First impressions of Marvel Snap, an addictive mobile card game by Hearthstone’s former director

    
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Feeling the effects of the “superhero movie fatigue syndrome” that’s going around these days, I wasn’t overly eager to check out Marvel Snap when it launched last month. Yet I kept hearing strong word-of-mouth saying that former Hearthstone director Ben Brode and his team kind of created a new spin on digital card battlers — and that it was something I needed to check out.

So I waited until I was on vacation this past week, away from computers and in need of something fun to fiddle with on my phone. That’s when I snap-crackle-and-popped into this title and found my new gaming addiction. Seriously, friends, I am hooked, and I am here to tell you all about it today.

Weirdly enough, describing how Marvel Snap works takes way longer than just picking it up and playing it yourself. It’s quite intuitive, and the simple and quick tutorial battles do a good job handing you the basics.

So what you need to understand is that unlike Magic the Gathering, Hearthstone, Runeterra, and countless other digital card games, Marvel Snap isn’t about tossing characters onto the field to directly fight each other. It’s more like an evolved form of Tic-Tac-Toe, Go, or even Connect Four in that you are trying to dominate the battlefield to win.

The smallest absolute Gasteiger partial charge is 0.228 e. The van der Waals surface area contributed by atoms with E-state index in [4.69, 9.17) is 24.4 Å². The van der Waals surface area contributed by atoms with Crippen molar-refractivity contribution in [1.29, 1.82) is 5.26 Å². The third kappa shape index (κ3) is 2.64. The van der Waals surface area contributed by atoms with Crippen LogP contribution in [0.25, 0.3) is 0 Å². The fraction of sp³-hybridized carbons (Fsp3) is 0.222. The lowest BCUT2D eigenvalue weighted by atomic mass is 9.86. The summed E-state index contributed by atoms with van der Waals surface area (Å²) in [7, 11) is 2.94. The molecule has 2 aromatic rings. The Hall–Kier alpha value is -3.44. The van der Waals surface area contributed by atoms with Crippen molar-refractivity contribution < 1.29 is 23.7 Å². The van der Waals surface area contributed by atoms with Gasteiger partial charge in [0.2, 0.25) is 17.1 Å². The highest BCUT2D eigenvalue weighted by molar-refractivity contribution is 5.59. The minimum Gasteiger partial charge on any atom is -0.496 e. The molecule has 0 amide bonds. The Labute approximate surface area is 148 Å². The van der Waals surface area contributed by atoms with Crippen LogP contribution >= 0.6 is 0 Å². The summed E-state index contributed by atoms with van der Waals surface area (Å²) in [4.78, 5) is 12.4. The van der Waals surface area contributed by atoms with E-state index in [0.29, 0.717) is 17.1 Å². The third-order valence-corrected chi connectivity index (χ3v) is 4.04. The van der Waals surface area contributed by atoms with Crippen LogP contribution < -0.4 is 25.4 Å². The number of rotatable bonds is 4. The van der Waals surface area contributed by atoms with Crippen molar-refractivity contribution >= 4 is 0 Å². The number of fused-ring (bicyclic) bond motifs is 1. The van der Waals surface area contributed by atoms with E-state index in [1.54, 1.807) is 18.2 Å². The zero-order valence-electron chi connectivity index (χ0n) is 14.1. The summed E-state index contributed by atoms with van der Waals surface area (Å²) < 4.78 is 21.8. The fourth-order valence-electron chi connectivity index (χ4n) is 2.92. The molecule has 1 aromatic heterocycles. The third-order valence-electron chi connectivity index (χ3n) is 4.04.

Each match of Marvel Snap takes place over six rounds, which will be about five minutes, more or less (so even if you lose, hey, you can jump quickly into a new bout). On turn one, you have one energy to spend; on turn two, two energy; and so on until turn six with six energy points.

Your goal over these six turns is to throw down cards from your customized 12-card deck in front of the three zones of play, with the hopes of controlling at least two of the zones by the end of turn six. The rule here is pretty simple: Whichever player has the most accumulated power in that zone has control over it. You mostly get power from the cards you put down, but each zone can only hold four cards on each side maximum.

Now there are all sorts of effects and synergies that your cards have, but what really makes Marvel Snap interesting is that the zones start activating special rules on turns one, two, and three. These rules range from the ridiculous (“Whichever player has the most cards in this zone gets +100 power”) to the diabolical (such as tossing five useless “Rock” cards into your deck) to the game-changing (“After turn 4, you can only put cards in this zone”).

Therefore a match requires you to be aware of the ever-shifting landscape and what cards you have on hand to be as strategic as possible. Do you try to dominate one zone early on or spread out your cards? Do you splurge on a lot of low-cost cards or save some heavy hitters for later?

There’s one more layer to the game that really ratchets up the tension: the titular “snap” ability. See, any given match is played for cubes (which advance your progress and unlock other cards and goodies). You win a match, you get two cubes. You lose, and you go down two cubes. If you think you’re going to lose, you can retreat early and only lose a single cube.